In the third dramatic block (Figure 4-3), because of Devlin's attitude and the job he proposes Alicia undertake, she detaches, and then distances herself from Devlin and sits (apart). Devlin moves behind Alicia to take command. They are no longer looking at each other, increasing the feeling of apart. This is a good example of staging for picturization staging in order to create a frame for the camera that articulates the dramatic circumstance of the moment or to create an atmosphere for that...

What Are We Watching For In This Film

We will see a lot of craft at work here. Fellini once said that making a film for him was as scientific as launching a rocket and we will pay close attention to how that craft is rendered. But more importantly, we will be watching and marveling at how that craft has been wedded to a profound and fertile imagination. And imagination is what defines the artist. One aspect of the craft we will be concentrating on is the mise-en-scene. (This term is used to describe what goes on within the frame,...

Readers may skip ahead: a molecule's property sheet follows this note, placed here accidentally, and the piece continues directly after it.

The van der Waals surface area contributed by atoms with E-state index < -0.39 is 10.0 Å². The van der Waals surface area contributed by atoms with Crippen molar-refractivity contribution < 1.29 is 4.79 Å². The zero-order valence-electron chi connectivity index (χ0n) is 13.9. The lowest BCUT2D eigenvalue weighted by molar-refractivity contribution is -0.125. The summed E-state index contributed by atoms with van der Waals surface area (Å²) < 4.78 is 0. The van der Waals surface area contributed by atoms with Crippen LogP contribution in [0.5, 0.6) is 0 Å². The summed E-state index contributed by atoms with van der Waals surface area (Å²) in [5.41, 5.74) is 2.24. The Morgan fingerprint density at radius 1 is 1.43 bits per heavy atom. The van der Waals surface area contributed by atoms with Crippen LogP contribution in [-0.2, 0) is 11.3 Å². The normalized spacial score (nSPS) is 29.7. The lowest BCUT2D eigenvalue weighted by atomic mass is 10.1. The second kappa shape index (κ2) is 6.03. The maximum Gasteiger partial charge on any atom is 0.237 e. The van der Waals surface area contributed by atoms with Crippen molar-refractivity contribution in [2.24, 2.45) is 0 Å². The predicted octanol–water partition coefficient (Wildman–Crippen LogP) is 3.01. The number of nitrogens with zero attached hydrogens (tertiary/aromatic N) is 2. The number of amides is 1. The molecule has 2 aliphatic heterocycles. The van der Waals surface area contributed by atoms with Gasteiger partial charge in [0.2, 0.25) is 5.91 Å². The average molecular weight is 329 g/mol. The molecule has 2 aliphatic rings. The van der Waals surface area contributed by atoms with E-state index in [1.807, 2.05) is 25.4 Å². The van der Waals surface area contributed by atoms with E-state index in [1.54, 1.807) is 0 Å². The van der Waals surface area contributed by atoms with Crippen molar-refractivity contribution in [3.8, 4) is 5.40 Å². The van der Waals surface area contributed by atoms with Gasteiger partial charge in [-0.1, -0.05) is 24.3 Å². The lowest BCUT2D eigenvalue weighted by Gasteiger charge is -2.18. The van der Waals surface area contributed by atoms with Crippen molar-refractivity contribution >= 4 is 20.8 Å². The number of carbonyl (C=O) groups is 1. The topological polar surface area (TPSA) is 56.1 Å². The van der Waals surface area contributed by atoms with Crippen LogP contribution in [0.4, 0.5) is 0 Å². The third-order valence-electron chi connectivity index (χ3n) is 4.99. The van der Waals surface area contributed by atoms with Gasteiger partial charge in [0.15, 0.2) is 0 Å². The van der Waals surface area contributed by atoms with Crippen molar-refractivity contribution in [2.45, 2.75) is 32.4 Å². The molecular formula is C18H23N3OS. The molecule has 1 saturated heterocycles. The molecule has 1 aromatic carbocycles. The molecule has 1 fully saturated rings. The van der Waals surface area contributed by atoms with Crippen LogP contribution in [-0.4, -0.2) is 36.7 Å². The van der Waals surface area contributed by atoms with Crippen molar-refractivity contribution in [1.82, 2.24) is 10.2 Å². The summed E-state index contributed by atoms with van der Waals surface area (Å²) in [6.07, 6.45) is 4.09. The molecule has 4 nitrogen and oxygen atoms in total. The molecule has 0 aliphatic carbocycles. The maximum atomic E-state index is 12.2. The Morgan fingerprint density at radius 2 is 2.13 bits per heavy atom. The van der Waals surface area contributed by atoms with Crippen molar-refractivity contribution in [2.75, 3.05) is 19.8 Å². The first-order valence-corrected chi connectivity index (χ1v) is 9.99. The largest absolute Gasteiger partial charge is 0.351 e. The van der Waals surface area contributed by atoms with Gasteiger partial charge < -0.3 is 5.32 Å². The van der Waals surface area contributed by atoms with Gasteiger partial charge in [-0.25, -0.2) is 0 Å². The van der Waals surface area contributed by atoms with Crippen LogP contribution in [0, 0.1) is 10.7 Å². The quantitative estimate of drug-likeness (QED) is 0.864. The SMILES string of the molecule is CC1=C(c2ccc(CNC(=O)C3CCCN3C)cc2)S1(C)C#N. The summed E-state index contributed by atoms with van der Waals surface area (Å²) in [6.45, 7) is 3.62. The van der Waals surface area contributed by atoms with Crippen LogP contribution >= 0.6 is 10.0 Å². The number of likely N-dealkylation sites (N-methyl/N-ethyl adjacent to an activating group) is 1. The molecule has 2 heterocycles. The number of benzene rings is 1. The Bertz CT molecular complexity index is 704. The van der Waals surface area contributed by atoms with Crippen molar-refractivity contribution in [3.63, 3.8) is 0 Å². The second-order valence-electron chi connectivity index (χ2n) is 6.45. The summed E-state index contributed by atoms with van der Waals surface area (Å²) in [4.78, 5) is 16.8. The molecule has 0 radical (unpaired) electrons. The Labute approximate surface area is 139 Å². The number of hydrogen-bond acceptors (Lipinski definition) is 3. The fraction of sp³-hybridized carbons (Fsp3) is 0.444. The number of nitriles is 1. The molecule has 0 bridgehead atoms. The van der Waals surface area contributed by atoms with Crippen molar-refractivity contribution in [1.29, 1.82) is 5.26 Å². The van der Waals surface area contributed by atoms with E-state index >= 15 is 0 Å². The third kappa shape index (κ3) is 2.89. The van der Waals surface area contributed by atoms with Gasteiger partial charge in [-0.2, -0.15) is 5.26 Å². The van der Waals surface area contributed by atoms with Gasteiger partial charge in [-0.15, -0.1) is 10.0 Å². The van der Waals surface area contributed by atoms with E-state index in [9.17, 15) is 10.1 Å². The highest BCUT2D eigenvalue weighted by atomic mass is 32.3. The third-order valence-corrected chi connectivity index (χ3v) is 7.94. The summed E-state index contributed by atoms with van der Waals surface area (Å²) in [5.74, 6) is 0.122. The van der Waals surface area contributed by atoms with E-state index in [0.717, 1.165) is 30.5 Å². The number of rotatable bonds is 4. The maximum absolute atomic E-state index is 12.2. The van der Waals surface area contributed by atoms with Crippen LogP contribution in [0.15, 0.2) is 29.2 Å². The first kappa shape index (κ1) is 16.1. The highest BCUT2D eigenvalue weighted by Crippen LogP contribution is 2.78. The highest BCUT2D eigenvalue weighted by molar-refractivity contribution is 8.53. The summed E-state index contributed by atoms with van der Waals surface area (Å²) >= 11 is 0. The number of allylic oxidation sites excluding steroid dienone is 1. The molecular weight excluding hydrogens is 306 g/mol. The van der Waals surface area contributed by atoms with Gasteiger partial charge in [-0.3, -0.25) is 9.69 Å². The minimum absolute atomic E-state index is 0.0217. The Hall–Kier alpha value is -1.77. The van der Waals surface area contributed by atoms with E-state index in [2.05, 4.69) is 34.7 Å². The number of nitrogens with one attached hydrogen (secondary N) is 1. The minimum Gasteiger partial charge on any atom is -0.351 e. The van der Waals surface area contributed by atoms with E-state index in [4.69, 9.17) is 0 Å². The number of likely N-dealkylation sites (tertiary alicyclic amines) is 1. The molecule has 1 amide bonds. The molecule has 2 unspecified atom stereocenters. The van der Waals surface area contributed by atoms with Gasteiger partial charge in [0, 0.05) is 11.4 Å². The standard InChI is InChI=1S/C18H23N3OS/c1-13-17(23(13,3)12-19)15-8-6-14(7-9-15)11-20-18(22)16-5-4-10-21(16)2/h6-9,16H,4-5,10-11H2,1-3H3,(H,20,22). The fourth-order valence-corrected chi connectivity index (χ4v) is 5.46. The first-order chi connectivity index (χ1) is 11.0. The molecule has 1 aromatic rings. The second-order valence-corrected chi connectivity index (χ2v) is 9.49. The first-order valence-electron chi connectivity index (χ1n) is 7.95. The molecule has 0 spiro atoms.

With Actors

Hitchcock said that if he were running a film school he would not let students near a camera for the first two years. In today's world, that film school would soon find itself bereft of students, for the camera serves as a validation that one is indeed pursuing a career in film. But too often, for too many new directors, the camera and its incumbent technology get in the way of what we will be touching on in this chapter directing the actor. It may be instructive here to point out that there...

Working Toward Specificity In Visualization